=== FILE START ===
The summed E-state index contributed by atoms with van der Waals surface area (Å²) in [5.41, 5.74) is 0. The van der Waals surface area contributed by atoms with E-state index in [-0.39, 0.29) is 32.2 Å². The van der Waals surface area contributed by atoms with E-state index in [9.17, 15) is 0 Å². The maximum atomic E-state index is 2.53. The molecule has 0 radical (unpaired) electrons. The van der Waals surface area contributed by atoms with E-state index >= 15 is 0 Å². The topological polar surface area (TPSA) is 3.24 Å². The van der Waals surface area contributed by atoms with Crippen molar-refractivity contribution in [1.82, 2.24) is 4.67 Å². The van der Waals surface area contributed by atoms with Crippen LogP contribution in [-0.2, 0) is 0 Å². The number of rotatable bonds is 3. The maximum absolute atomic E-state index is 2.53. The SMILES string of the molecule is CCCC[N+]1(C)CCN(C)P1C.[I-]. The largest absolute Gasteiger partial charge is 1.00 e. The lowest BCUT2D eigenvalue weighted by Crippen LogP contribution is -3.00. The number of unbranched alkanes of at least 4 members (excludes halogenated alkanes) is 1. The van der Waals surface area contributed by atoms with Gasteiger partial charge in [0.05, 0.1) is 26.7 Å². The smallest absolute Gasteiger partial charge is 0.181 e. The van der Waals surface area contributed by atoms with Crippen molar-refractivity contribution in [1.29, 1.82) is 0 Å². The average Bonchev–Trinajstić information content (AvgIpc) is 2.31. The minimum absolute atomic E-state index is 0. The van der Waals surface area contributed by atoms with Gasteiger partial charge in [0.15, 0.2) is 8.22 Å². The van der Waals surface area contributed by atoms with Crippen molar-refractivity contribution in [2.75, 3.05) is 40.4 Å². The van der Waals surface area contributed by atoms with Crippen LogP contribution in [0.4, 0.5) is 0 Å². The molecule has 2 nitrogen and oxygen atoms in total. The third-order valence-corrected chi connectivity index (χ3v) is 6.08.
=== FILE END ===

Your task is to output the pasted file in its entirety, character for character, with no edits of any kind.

The summed E-state index contributed by atoms with van der Waals surface area (Å²) in [5.41, 5.74) is 0. The van der Waals surface area contributed by atoms with E-state index in [-0.39, 0.29) is 32.2 Å². The van der Waals surface area contributed by atoms with E-state index in [9.17, 15) is 0 Å². The maximum atomic E-state index is 2.53. The molecule has 0 radical (unpaired) electrons. The van der Waals surface area contributed by atoms with E-state index >= 15 is 0 Å². The topological polar surface area (TPSA) is 3.24 Å². The van der Waals surface area contributed by atoms with Crippen molar-refractivity contribution in [1.82, 2.24) is 4.67 Å². The van der Waals surface area contributed by atoms with Crippen LogP contribution in [-0.2, 0) is 0 Å². The number of rotatable bonds is 3. The maximum absolute atomic E-state index is 2.53. The SMILES string of the molecule is CCCC[N+]1(C)CCN(C)P1C.[I-]. The largest absolute Gasteiger partial charge is 1.00 e. The lowest BCUT2D eigenvalue weighted by Crippen LogP contribution is -3.00. The number of unbranched alkanes of at least 4 members (excludes halogenated alkanes) is 1. The van der Waals surface area contributed by atoms with Gasteiger partial charge in [0.05, 0.1) is 26.7 Å². The smallest absolute Gasteiger partial charge is 0.181 e. The van der Waals surface area contributed by atoms with Crippen molar-refractivity contribution in [1.29, 1.82) is 0 Å². The average Bonchev–Trinajstić information content (AvgIpc) is 2.31. The minimum absolute atomic E-state index is 0. The van der Waals surface area contributed by atoms with Gasteiger partial charge in [0.15, 0.2) is 8.22 Å². The van der Waals surface area contributed by atoms with Crippen molar-refractivity contribution in [2.75, 3.05) is 40.4 Å². The van der Waals surface area contributed by atoms with Crippen LogP contribution in [0.4, 0.5) is 0 Å². The molecule has 2 nitrogen and oxygen atoms in total. The third-order valence-corrected chi connectivity index (χ3v) is 6.08.